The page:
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Scott Howard-Cooper

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Odom, Bryant, Fisher ... the Lakers have a lot on the line this week.
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Celtics on verge of putting a historical hurting on L.A.


Posted Jun 14 2010 11:39AM

BOSTON -- It was the damndest thing. Celtics playing the Lakers on a parquet court, Celtics winning (naturally), the arena rocking, and who should show up late in the fourth quarter Sunday night but Red Auerbach.

Several people sitting high in TD Garden noticed. The unmistakable smell of cigar smoke floated to the rafters as Boston finalized its latest victory in the rivalry and the ghost of Red got all traditional and lit up a signature stogie. Old habits and all.

This is so about history. The Lakers are down 3-2 and have four days at most to save the series, their season and their legacy. A successful recovery is one of the great moments in franchise history. A loss Tuesday in Game 6 or Thursday in Game 7 changes the tint on the current run of three consecutive Western Conference titles and 2009 championship, because the Celtics will have stepped on their chest twice in that time in the Finals.

And if Boston claims the crown in Los Angeles by winning either of the next two? Bill Russell will be cackling, Jerry West will be seething, Larry Bird will be drawling trash talk under his breath and Magic Johnson will be shaking his head in disgust.

Ten previous times the Celtics and Los Angeles Lakers have met in the Finals, and Boston won eight. Six of those eight came in the 1960s alone, before the Showtime era. More to the moment at hand, one of the eight was 2008, this generation, and so another defeat would build the image of Celtics dominance.

Plus, just maybe somebody in green will note how the single L.A. title in those three years came as Boston was leveled by injury and lost in the Eastern Conference semifinals. Healthy, the old men of the Cs probably would have liked their chances in '09 as well.

When the Lakers finally broke through and won in 1985, closing the series in Boston Garden at that, they couldn't help but realize the moment was for all those who had come before. So it was surprising to hear Kobe Bryant say this is just another championship series, that the rivalry has no impact. He was asked about it again Sunday, about the chance for payback for 2008 and whether he will talk to his teammates about not letting it get too personal.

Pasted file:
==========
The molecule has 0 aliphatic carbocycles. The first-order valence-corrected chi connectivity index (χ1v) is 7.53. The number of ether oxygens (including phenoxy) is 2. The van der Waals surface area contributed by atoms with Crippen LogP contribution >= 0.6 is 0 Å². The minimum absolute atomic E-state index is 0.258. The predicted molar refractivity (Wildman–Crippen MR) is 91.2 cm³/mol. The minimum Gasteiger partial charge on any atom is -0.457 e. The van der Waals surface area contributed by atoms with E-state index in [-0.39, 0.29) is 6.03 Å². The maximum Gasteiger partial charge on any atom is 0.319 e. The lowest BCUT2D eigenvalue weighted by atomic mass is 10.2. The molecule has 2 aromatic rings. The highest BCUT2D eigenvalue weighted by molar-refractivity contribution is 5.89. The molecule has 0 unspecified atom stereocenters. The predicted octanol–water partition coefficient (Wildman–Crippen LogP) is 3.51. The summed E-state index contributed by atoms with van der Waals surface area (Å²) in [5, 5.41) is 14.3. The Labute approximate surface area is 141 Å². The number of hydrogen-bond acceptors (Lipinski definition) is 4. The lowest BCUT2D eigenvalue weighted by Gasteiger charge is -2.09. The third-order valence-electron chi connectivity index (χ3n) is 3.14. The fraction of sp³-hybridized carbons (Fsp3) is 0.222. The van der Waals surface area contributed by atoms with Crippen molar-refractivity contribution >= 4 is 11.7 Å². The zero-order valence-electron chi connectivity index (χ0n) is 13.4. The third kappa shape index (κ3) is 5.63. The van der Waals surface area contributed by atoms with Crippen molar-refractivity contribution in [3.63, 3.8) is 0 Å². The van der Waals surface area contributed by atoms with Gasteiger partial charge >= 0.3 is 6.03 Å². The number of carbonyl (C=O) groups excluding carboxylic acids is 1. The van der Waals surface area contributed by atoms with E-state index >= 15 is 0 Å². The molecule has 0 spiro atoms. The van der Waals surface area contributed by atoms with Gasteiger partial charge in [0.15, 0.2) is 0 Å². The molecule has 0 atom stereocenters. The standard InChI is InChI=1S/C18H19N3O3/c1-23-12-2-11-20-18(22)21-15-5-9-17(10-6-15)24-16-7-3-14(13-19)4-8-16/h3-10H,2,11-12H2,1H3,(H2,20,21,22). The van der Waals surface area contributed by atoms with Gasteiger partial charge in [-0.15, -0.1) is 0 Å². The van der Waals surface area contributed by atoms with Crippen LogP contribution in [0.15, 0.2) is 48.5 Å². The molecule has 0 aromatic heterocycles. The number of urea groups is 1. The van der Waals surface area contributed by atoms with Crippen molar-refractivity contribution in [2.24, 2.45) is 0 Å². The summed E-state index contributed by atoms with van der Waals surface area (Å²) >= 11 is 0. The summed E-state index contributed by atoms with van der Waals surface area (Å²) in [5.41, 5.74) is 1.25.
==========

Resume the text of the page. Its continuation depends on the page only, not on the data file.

"Just man up and play," he said. "What the hell is the big deal? I don't see it as a big deal. If I have to say something to them, then we don't deserve to be champions. We're down 3-2. Go home, win one game, go into the next one. Simple as that."

That was not long after Celtics point guard Rajon Rondo sat at the same head table in the interview room, was asked whether people here would enjoy a title more because of the opponent, and said: "Yeah, definitely. It would be something special because it is the Lakers [and] the history that these two franchises have had in the past couple years and almost a century. It would be great to get the win against the Lakers."

That's the big picture at play as the series heads West with Game 6 on Tuesday. The Celtics can't reduce the Lakers' grand 2009 achievement. But the Celtics can change the conversation around the Lakers. If it comes to two championship-series losses in three seasons, the rubberneckers won't be able to avoid the historical context. Or that cigar smell.

Scott Howard-Cooper has covered the NBA since 1988. You can e-mail him here and follow him on twitter.

The views on this page do not necessarily reflect the views of the NBA, its clubs or Turner Broadcasting.

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